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Asiana may try to avoid suits in U.S.

Airline may save millions under law that could ban Chinese and Koreans from suing in U.S.

When tragedy strikes and a company may be at fault, millions of dollars are often awarded to those harmed—especially in the U.S. And that’s exactly what Asiana Airlines Inc. is likely worried about after one of its Boeing 777s crash landed in San Francisco on Saturday night, killing two and injuring dozens more.   

But the airline may be spared from shelling out those millions upon millions of dollars if it employs an international law that would bar Chinese and South Korean passengers from suing in the U.S., where courts are known to be friendly to victims.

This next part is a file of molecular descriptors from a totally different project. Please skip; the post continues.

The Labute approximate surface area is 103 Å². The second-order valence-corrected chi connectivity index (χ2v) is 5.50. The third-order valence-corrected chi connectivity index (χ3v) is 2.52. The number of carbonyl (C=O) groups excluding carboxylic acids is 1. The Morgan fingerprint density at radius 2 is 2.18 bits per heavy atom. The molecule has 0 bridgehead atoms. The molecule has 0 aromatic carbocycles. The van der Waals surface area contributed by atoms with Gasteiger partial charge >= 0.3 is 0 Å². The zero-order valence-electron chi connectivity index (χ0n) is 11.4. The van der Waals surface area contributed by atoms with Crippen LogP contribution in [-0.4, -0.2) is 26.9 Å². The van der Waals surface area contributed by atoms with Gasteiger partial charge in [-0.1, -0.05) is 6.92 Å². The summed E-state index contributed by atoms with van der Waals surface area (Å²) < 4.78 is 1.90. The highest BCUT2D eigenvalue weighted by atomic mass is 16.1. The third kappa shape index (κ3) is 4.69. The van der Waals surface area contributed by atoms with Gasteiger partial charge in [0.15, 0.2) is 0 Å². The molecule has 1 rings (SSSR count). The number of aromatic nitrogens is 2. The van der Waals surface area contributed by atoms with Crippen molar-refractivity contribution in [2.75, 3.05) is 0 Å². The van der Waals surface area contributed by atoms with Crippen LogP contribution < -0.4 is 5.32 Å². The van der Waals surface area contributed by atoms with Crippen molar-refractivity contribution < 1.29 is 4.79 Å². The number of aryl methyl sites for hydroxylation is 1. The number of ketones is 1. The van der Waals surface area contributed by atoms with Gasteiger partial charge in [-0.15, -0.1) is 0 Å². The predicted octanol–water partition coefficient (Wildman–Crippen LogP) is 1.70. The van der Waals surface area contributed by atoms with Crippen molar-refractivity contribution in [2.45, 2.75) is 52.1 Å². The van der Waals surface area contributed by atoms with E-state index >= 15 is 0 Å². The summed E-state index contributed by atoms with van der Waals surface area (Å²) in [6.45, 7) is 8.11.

Under the Montreal Convention, if Asiana can prove that Chinese and South Korean passengers’ final destinations were their home countries, they can be barred from filing suit in the U.S. Including crew, 234 of the 307 people on board were either Chinese or South Korean.

“The airlines and their insurers will do everything they can to transfer the case to a jurisdiction where their ultimate liability is going to be small,” Joel Faxon, a trial lawyer who has litigated some high-profile plane crashes, told Bloomberg. According to Faxon, the U.S. has a “generous judicial system” and in California, there are no caps on payouts for wrongful death or injury cases.

While the airline may be able to save millions with the litigation tactic, it’s not commenting on its legal strategy just yet. “It’s too early to discuss those issues,” Asiana spokeswoman Lee Hyo Min told Bloomberg. “We are putting all our efforts into finding out the cause of the accident.”

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Cathleen Flahardy

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